Tens of thousands of Americans need a life-saving kidney transplant, a list that grows every day. It can take years for patients to find a kidney that their immune systems won't reject. Many die waiting.
For two decades, doctors at Sharp Memorial Hospital have quietly practiced a technique that increases the chances of a successful transplant from a living donor — someone who donates a kidney while still alive. It's called desensitization, a process of rebooting the immune system of patients who are at a higher risk of rejecting a kidney.
Its effectiveness was long questioned by the medical community until a landmark study released in March 2016 revealed positive results. The study, published in The New England Journal of Medicine, found that "desensitized" patients had better long-term survival when compared with patients who remained on the national waiting list or found a match from a deceased donor.
"Desensitization is not for every patient, but we've seen success for many years in patients who are the right fit," says Dr. Barry Browne, medical director of abdominal transplant at Sharp Memorial Hospital." We know this process can save lives."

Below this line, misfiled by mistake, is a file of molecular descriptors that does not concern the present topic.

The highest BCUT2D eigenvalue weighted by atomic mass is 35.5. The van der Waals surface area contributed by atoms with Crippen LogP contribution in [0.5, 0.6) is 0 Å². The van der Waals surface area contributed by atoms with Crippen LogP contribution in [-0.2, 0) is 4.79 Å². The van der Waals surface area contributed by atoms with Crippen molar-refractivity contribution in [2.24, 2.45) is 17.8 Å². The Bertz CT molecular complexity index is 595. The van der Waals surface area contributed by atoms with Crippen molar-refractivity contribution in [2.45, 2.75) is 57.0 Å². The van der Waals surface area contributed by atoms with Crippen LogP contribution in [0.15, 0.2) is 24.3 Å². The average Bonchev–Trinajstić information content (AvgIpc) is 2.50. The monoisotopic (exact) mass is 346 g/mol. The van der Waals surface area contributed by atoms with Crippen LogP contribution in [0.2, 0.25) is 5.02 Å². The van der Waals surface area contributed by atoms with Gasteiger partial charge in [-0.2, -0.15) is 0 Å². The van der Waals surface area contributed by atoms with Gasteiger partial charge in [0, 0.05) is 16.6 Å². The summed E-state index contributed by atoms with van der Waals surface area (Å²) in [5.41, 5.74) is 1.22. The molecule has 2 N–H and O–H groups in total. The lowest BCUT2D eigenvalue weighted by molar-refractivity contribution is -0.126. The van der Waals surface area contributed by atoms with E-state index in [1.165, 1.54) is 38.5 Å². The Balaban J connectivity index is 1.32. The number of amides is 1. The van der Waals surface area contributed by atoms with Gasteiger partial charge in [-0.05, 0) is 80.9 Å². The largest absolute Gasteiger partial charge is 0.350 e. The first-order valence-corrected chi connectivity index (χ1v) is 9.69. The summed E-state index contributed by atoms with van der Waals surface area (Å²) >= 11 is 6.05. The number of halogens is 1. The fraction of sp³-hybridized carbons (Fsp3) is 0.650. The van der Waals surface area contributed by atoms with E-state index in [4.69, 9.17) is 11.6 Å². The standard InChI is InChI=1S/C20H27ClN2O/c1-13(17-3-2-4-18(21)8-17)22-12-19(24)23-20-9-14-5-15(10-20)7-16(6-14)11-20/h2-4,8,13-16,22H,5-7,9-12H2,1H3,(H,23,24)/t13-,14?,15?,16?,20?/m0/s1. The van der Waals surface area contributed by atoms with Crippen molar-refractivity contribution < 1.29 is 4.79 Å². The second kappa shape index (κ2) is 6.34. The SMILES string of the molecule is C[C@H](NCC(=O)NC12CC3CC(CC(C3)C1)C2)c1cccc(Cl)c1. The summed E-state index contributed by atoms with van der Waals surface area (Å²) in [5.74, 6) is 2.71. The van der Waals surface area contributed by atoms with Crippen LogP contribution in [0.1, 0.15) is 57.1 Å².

About a quarter of patients in need of a kidney transplant are especially hard to match. This is because they have antibodies in their blood that would immediately attack most donated kidneys. Desensitization filters out these harmful antibodies from the blood, and patients take strong medications to keep them from coming back. The immune system regenerates new antibodies that are less likely to attack a new organ. With a weakened immune system, patients are at a higher risk of an infection and other health problems, so it's critical to watch them closely during the treatment, Browne says.
"But this study shows the benefits can outweigh the risks," he says. "Desensitized patients have a better chance of survival than someone who stays on the waiting list."
The effect of desensitization lasts for a limited time, so this technique can only be done on a recipient with a living donor. These operations can be scheduled, unlike patients on the waiting list who don't know when a deceased kidney will become available.
To learn more about living donation, visit Living Donation: Frequently Asked Questions.
For the media: To learn more about kidney desensitization and to speak with a Sharp Memorial doctor, contact Senior Public Relations Specialist Erica Carlson at firstname.lastname@example.org.